Via STK (Ansys, 2022), the performance of the LNCSS constellation case studies was examined, as observed for users on the lunar surface. In particular, a grid array of users was examined, covering the lunar south pole (at lunar latitudes of 80° S and greater) with a resolution of 1° in both latitude and longitude grid points, resulting in a total of 334 grid points. At each grid point, key figures of merit were evaluated, as detailed in Sections 3.2.3) and 3.2.4), including navigation and communication service availability, coverage, tolerance to single-satellite failures, DOP, positioning and timing accuracy, and daily data volume. Furthermore, the navigation and communication service performance was examined with two different elevation masks: one at 5°, which is representative of a user with an unobstructed, open-sky view of the lunar sky, and one at 20°, which is representative of a user with restricted visibility, such as a user inside a lunar crater.

#### 3.2.3 Navigation Service Parameters and Lunar UERE Estimation

The simulation measurements generated independently in STK were passed to the timing filter in MATLAB. The timing filter ran for the entire experiment duration, over which the RMS estimation error in clock bias was evaluated, which represents the broadcast clock component of the lunar UERE formulation from Equation (6). Figure 6 shows the estimation errors associated with the three-state Kalman filter for an LNCSS satellite with an onboard CSAC. The RMS error (scaled by *c* = 299792458 m/s to express the errors in meters) in the Earth-GPS time transfer is demonstrated to be 2.37 m, while the maximum uncertainty is 4.67 m and the maximum error is approximately 8.76 m. Furthermore, because the RMS clock bias error exhibits a consistent trend across time for all satellites, the broadcast clock component is modeled as a constant value of *σ*_{clk, LNCSS} = 2.37 m for all satellites within the three LNCSS constellation case studies.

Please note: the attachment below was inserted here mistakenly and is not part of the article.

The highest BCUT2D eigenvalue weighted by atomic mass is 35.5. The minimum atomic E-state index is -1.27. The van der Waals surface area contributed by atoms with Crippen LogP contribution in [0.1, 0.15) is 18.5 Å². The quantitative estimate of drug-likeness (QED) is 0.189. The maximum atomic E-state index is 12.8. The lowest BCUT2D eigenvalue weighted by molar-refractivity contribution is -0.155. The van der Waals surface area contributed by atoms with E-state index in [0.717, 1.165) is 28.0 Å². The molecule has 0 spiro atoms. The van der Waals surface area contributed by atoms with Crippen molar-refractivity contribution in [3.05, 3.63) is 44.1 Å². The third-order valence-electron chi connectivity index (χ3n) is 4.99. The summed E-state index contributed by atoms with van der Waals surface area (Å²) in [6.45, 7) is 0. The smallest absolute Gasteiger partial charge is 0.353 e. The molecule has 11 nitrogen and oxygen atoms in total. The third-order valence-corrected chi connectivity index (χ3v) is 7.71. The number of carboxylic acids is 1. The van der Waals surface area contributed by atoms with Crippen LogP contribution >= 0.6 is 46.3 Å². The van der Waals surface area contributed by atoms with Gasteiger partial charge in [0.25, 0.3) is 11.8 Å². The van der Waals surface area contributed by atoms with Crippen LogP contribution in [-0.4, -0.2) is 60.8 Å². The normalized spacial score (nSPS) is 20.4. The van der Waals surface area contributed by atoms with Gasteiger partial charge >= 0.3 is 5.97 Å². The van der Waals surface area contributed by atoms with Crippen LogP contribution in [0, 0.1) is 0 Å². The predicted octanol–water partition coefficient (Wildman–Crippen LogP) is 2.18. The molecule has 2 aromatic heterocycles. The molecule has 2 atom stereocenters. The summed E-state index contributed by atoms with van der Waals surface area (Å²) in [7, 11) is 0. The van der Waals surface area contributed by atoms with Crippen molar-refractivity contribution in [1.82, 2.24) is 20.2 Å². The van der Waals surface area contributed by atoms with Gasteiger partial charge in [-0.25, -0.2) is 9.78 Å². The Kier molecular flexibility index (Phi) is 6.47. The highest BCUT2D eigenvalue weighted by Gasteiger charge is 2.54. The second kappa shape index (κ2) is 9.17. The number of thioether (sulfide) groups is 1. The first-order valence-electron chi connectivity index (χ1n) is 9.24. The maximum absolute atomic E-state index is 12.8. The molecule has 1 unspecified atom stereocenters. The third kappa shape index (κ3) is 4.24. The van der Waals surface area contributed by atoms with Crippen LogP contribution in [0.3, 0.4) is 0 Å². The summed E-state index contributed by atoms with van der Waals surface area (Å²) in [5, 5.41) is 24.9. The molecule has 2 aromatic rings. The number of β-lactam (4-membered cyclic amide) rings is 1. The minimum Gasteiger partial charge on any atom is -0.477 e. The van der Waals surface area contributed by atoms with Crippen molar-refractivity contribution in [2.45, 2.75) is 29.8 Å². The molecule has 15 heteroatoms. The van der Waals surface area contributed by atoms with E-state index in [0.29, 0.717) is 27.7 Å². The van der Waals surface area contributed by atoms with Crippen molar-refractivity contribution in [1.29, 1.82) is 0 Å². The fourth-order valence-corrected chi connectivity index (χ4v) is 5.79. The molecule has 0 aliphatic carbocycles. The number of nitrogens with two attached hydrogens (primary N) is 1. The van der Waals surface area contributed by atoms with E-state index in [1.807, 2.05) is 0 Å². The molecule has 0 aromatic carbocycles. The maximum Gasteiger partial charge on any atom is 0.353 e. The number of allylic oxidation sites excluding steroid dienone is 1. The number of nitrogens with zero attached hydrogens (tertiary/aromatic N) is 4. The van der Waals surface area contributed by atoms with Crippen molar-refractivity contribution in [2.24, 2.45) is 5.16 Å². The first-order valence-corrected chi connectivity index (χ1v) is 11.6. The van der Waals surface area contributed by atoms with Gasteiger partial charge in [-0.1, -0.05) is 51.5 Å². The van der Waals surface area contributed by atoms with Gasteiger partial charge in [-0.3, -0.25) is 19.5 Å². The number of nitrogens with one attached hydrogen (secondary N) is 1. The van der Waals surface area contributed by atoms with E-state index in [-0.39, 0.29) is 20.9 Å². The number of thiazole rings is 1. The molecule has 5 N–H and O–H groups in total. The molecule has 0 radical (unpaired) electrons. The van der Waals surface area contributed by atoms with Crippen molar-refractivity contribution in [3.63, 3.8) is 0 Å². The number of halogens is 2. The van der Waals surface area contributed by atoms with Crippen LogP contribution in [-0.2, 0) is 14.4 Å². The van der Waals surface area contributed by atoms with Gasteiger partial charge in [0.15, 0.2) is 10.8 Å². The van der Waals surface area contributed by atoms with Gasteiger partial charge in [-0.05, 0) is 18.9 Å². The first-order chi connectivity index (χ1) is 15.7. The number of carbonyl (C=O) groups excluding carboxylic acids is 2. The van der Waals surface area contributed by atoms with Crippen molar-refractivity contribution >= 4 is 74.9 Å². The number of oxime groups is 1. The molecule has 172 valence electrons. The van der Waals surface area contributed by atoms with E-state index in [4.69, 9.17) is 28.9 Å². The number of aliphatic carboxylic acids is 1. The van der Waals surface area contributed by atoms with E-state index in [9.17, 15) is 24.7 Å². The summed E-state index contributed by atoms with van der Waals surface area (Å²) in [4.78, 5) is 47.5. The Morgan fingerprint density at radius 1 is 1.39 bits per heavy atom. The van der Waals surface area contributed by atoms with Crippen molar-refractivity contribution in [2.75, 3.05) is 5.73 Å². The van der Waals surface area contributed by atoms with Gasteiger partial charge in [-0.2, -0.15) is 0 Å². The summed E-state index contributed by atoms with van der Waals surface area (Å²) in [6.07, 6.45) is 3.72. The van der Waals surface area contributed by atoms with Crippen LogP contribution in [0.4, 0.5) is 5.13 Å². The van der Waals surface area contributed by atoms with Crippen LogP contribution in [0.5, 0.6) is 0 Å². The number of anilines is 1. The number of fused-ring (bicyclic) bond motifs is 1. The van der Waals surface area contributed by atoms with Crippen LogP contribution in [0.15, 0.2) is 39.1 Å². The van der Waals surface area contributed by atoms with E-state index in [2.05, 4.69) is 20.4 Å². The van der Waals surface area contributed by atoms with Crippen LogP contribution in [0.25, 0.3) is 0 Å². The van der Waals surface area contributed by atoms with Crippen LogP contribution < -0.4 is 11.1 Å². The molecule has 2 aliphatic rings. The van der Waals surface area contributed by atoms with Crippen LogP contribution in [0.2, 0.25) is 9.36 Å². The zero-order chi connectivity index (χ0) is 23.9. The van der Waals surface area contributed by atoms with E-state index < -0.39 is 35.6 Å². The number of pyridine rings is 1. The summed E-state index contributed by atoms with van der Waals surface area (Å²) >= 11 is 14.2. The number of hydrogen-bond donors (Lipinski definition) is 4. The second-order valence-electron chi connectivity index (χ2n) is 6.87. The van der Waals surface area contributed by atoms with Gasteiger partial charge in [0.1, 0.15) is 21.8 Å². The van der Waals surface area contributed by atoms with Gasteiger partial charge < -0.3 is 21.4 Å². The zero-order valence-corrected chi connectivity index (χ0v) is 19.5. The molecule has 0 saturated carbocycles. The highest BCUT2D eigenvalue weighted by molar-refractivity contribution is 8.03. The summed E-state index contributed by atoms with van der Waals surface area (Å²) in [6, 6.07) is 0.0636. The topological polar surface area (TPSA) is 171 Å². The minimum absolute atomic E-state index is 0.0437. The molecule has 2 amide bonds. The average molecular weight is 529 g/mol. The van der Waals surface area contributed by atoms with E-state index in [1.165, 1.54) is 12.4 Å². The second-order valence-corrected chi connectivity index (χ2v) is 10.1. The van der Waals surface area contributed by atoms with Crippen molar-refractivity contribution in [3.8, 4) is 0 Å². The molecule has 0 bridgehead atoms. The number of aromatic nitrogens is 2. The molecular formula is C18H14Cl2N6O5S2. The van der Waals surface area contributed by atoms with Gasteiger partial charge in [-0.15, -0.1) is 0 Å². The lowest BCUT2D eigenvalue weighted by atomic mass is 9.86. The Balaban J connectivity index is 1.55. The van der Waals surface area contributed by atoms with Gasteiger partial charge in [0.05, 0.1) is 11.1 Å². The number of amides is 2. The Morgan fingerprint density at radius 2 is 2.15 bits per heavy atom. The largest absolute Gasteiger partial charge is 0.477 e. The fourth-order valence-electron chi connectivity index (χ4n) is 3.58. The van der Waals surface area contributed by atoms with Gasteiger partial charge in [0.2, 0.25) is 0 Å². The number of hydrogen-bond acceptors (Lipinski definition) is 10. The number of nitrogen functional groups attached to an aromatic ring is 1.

To characterize the lunar UERE at any LNCSS satellite, the same group delay and receiver noise error magnitudes are considered as with the Earth-GPS system, i.e., *σ*_{gd, LNCSS} = 0.15 m and *σ*_{rec, LNCSS} = 0.1 m. The broadcast ephemeris error component in the lunar UERE is modeled as *σ*_{eph, LCNSS} = 3 m, which is an order of magnitude higher than that of the legacy Earth GPS. Based on these values and the estimated broadcast clock component *σ*_{clk, LNCSS}, the lunar UERE is computed to be *σ*_{UERE, LCNSS} = 3,86 m.

The following navigation design criteria and performance metrics (as defined in Section 1.1) are modeled using several figures of merit available in the STK software, wherein all *N _{LNCSS}* LNCSS satellites are selected under assets in the coverage definition:

Availability and failure tolerance: These performance criteria are evaluated using the coverage time figure of merit in STK, under the setting “Min Per Day” for the minimum percent availability of the system for each day over the simulation.

GDOP: This performance criterion is evaluated using the DOP figure of merit in STK, and the 98th percentile GDOP is computed using the “Percent Below” setting for this STK figure of merit.